Harry Sherwin, Altered Hawkesbury Landscape, Open Prize finalist, photo Angus Northeast


Harry Sherwin exhibited two fine paintings showing rural areas in flood. Floods are very much in the public mind, but the artist states:


‘I wished to avoid making 'disaster art'. Rather, the lyrical treatment of these vast watery landscapes fits within my own painterly practice and the wider tradition of Australian landscape painting.’


While Sherwin’s declared emphasis is on artistic representation, the viewer cannot remain emotionally or intellectually detached, and Sherwin’s work subtly but firmly prompts consideration of the increasing frequency and intensity of flooding and its impact on affected communities.


Waterhouse Natural Science Art Prize 7

Jenna Lee, Grass Trees – Growing Together, 2024 Open Prize winner, photo Angus Northeast


The Waterhouse Open Category prize of $30,000 was awarded to Gulumerridjin (Larrakia), Wardaman and KarraJarri Saltwater artist Jenna Lee for her extraordinary work Grass Tree – Growing Together which is strikingly different from the other works in the exhibition and brings together two important stories. These representations of grass trees are composed from the shredded pages of a decades-old Aboriginal language dictionary (Aboriginal Words and Place Names) that contained errors. The artist states:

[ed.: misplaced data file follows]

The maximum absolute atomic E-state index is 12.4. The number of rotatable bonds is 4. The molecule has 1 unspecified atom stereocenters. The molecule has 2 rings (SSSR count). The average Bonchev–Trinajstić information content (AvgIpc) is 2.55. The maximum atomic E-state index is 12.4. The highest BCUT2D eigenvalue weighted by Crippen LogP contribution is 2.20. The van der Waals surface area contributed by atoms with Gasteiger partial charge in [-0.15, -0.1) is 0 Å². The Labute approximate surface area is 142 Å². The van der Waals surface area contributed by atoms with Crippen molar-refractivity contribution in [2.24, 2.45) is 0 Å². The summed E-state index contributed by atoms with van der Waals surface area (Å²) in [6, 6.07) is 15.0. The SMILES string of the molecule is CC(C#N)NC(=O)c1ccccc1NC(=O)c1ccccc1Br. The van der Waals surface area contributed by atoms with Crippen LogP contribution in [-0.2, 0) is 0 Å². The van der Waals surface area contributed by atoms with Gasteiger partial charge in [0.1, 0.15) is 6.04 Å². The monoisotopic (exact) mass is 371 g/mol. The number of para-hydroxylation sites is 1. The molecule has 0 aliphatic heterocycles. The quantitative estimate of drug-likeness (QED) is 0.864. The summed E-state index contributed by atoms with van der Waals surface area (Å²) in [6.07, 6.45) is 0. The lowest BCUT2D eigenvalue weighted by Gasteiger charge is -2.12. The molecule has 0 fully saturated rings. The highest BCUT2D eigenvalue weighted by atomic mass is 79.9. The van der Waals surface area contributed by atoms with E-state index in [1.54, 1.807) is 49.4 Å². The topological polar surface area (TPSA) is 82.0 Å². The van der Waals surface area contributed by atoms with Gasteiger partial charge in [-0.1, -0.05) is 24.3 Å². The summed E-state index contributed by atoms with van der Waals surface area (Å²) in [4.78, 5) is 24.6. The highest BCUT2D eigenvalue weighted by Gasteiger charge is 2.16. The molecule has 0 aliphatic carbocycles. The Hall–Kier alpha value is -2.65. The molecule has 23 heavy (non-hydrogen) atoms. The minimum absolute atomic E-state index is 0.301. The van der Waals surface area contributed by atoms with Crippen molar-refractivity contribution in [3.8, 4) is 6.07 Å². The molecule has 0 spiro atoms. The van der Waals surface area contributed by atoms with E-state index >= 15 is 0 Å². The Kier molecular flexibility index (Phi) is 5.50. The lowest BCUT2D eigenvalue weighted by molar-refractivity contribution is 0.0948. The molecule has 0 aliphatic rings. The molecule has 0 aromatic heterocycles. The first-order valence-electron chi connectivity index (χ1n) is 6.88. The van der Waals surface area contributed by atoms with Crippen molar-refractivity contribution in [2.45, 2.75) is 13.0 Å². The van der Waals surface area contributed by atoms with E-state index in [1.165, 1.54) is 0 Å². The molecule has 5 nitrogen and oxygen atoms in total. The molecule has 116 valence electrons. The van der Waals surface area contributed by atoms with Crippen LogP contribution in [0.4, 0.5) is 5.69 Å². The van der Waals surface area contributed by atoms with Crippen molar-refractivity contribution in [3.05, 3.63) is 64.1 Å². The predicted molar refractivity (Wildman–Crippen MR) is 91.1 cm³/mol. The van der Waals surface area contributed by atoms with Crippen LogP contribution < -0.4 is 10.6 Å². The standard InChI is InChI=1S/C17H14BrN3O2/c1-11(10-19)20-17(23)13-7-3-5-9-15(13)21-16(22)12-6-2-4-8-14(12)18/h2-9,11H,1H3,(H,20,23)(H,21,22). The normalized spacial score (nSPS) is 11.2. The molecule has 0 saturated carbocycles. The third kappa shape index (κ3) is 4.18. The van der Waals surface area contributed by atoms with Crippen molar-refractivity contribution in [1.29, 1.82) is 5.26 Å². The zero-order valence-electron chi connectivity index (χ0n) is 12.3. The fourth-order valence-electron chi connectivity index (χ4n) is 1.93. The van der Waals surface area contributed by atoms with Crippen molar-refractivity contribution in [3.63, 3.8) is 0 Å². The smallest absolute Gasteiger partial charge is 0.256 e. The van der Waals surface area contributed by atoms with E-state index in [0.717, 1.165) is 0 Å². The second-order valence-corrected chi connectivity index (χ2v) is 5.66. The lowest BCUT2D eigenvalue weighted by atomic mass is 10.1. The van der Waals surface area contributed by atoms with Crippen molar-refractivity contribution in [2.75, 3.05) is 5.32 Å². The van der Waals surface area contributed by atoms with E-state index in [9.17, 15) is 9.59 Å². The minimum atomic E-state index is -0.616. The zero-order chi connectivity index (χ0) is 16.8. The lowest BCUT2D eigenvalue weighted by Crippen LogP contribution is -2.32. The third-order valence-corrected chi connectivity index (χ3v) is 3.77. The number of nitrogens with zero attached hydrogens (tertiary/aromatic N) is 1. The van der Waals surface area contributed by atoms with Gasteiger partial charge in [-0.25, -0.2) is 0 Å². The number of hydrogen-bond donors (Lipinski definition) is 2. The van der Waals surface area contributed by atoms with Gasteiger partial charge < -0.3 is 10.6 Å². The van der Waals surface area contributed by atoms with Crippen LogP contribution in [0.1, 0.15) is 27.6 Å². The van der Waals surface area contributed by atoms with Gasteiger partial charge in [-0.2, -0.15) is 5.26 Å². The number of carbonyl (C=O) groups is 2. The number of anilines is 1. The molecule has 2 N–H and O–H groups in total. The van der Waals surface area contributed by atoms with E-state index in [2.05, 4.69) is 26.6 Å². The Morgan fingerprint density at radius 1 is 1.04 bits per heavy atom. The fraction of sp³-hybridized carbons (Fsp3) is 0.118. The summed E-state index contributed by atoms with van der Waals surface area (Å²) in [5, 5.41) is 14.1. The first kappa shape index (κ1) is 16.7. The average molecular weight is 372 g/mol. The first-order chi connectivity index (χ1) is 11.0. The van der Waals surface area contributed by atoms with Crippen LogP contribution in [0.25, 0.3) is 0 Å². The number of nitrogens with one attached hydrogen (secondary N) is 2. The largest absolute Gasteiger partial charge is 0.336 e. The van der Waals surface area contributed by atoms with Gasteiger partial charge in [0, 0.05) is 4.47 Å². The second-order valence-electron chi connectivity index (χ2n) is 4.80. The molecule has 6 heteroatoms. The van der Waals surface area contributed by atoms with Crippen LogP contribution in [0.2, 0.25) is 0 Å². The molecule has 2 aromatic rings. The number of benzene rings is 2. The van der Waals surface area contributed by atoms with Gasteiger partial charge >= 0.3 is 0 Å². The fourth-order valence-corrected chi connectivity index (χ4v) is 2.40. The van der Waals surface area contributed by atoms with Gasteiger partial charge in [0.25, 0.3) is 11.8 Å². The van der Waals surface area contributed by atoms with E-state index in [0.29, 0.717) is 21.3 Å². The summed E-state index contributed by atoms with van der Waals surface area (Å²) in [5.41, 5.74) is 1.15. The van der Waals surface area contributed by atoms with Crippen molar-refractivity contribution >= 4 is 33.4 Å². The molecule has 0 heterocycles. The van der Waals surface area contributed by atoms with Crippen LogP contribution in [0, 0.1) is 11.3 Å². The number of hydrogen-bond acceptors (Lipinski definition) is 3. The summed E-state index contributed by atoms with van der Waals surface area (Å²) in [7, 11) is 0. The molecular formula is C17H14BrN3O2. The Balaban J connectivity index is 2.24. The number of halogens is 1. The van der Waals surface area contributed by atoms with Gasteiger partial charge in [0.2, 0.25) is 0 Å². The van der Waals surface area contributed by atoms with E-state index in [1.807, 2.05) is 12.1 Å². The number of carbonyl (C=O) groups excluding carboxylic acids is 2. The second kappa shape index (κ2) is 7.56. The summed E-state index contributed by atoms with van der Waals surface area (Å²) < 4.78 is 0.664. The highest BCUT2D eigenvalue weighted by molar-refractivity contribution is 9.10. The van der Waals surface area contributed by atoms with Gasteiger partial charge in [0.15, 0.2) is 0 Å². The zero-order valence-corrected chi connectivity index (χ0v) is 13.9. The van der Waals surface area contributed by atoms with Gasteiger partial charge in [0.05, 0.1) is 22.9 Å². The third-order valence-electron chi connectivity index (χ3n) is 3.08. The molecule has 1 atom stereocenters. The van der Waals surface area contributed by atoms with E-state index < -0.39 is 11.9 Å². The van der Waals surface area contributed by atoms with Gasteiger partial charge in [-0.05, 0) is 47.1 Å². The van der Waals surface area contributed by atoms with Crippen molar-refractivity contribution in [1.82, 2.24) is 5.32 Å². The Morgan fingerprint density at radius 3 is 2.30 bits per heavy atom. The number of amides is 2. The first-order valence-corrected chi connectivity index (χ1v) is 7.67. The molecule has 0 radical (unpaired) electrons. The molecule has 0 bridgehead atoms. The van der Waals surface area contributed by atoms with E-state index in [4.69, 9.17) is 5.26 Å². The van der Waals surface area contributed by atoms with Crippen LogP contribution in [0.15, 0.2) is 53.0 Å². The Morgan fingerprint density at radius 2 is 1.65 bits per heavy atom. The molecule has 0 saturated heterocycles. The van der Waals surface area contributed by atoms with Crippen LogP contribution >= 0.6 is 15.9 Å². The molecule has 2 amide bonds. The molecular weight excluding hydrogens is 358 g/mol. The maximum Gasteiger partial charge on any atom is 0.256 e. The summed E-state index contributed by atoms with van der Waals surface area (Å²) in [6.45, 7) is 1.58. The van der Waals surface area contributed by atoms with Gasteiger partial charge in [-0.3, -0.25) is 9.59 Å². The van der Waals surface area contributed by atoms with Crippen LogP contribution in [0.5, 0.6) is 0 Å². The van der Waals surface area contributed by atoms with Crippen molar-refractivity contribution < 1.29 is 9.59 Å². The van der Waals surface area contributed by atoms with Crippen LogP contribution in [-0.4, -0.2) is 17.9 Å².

‘By transforming a flawed Aboriginal word dictionary into a pair of Grass Trees, I draw parallels between First Peoples linguistic resilience, and this plant’s ability to rise from ashes. This work celebrates the enduring spirit of both traditional language and flora in the face of their ecologies near destruction.’